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X-phile

The horror! The horror! For Barry McDonald, believing is not always seeing.

The thing about it is, Barry McDonald says, he doesn't think he actually attracts weird and creepy phenomena. "But I do seek it out," he explains. "And if you seek out something long enough, you'll find it."

Back when he managed the Officers' Club at the old Lowry Air Force Base, he'd walk into the ballroom and contemplate the carpet. "It was red with black dots," Barry recalls. "As I stared at it, my mind would open up and focus. Then all of a sudden, the red would fall away and begin to glow. And then I'd see myself standing on these tiny black rods, just miles high...I've always been able to open my mind like that. Always without drugs. And when I write horror, I will live it. I will become it."

The smell here is putrid,

I think that I shall never see a poet as dead as he pretends to be: Barry McDonald in his casket.The basement tapes: Barry McDonald in his basement dedicated to all things creepy.
John Johnston
I think that I shall never see a poet as dead as he pretends to be: Barry McDonald in his casket.The basement tapes: Barry McDonald in his basement dedicated to all things creepy.
I think that I shall never see a poet as dead as he pretends to be: Barry McDonald in his casket.
John Johnston
I think that I shall never see a poet as dead as he pretends to be: Barry McDonald in his casket.

With the flesh of the dead.

The maggot filled mouths,

Of the corpses in this house.

Flies buzzing around,

The gore on the ground.

Screams of terror,

In the house of horror...

Barry lives in Commerce City with his wife, Janet, and two teenage kids. In a neighborhood of tidy, middle-class homes, his place stands out like a hearse among Hondas. Headstones poke through the front lawn. A horse skeleton hangs in a tree. A coffin leans on the porch. The living room walls, tables and shelves are festooned with skulls. "Just wait until we put up the Amityville Horror windows," he says. "We start planning for Halloween in January. We're going to have Surround Sound, a strobe light and, of course, the fog machine. That horse skeleton is going to be turned into a demon. I've got a female corpse on order from Hollywood, from the movie Poltergeist. And next year, we're getting a bunch of skeletons that are going to be covered in latex and turned into corpses. Heavily rotting corpses."

When he's not looking for creepy stuff, writing poetry, playing rhythm guitar in his oldies band, the Impalas, or tinkering with his '81 Cadillac Seville "Death Machine," Barry works as a supervisor for a customer-service firm in Thornton. But in his perfect world, he'd be the fourth member of the Lone Gunmen on the X-Files.

He is 36 years old, blonde, bespectacled, bright, polite and slightly geeky. During frog dissection in ninth-grade biology class, he was probably the first to dig in.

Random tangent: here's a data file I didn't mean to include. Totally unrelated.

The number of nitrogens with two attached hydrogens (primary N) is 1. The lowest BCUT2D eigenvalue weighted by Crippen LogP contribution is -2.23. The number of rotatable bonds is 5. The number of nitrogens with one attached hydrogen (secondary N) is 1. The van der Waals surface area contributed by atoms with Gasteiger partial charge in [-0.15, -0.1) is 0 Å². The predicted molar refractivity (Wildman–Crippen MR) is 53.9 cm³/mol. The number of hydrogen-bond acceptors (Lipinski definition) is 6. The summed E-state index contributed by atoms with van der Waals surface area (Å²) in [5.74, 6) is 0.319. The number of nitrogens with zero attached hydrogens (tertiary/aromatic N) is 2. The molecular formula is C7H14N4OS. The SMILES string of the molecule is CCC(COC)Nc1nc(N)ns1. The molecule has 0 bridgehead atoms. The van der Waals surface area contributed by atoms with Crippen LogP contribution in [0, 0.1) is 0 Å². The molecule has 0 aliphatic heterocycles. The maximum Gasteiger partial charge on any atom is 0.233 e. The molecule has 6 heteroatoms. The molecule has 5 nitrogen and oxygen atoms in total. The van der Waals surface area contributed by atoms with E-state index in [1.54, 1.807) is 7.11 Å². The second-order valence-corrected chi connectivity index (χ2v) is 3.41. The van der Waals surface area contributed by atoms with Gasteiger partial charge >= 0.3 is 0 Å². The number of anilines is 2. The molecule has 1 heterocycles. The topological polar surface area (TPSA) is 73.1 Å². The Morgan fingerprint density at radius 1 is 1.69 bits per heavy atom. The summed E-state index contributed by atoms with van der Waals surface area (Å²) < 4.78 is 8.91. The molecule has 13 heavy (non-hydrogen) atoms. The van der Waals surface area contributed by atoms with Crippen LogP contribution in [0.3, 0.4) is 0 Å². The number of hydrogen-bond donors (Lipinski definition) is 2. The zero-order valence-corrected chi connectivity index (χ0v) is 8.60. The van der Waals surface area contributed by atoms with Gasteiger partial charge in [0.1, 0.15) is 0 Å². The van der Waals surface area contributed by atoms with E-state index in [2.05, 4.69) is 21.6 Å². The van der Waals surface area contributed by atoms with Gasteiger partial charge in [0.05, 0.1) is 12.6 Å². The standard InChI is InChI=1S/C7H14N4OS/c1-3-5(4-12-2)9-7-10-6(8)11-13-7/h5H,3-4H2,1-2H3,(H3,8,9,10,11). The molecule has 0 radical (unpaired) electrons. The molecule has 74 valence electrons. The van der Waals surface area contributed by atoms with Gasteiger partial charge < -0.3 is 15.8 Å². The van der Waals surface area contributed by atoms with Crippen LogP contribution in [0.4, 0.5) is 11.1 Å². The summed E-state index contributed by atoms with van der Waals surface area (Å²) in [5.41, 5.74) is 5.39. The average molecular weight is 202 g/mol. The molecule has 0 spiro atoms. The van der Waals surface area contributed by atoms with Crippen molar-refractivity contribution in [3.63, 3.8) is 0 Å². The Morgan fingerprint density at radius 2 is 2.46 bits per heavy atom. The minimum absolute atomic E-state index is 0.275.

"You could say that," he admits.

Barry is sitting on the edge of his black living room couch, hands folded earnestly in his lap. If it weren't for the horned demon skull beside him on the coffee table, he could be selling life insurance. Or, in this case, death insurance.

He began writing poetry at age fourteen, but wasn't widely recognized as a poet until 1997, when his wife submitted a poem titled "Snow" to the International Library of Poetry in Maryland. The poem, as well as a sonnet called "Thunderstorm," won numerous awards from the association, including the Homer Diamond and Editor's Choice. The attention was nice, Barry says, but "nice" is not the impression he wants to give.

"I don't want to go down in history as the guy who wrote soft, mushy stuff," he says. "I want to write pure, unadulterated horror: The corpse that looks at you and rips its heart out."

To understand why, he says, you must begin with the Indian Ghost.

When he was growing up in rural Ohio, Barry would slip away into the woods behind his house and become lost in his imagination. If he was playing explorer, he became Indiana Jones. If he was playing warrior, he became Conan the Barbarian. When he was ten, Barry became an archaeologist. Every day for months on end, he excavated the land near his home on the Black River, "where the Indians hung out." He unearthed a collection of arrowheads, pottery shards, grinders, stone tools and weapons that eventually landed in a private museum. But there, in what might have been a burial site, he also unearthed a "Casper-the-friendly-ghost-type deal."

It arrived one night when Barry was curled up under the covers with a flashlight and a Stephen King novel. Suddenly, the bedsprings squeaked, and Barry felt the weight of someone beside him.

"I thought, 'Oh, man. Busted,'" he recalls. "My mom was really strict. When you went to bed, you went to bed. So I flipped off the covers, ready to take whatever she was going to give me, but there was no one there."

A few nights later, someone -- or something -- ripped the blankets from his bed. Then his dresser drawer shot across the room. Then the dolphin mobile on the ceiling spun wildly. Then footsteps scrambled down the hall. Then his bed lifted off the ground and broke.

"It scared the hell out of me, especially the drawer," Barry recalls. "Of course, no one believed me. They thought I was doing it. I'd be sitting there playing with my cousins, and a toy car would move across the room. I'd think, 'Okay. It's here.' But my cousins would freak out: 'Aunt Joan, Barry's doing it again. Make him stop!'"

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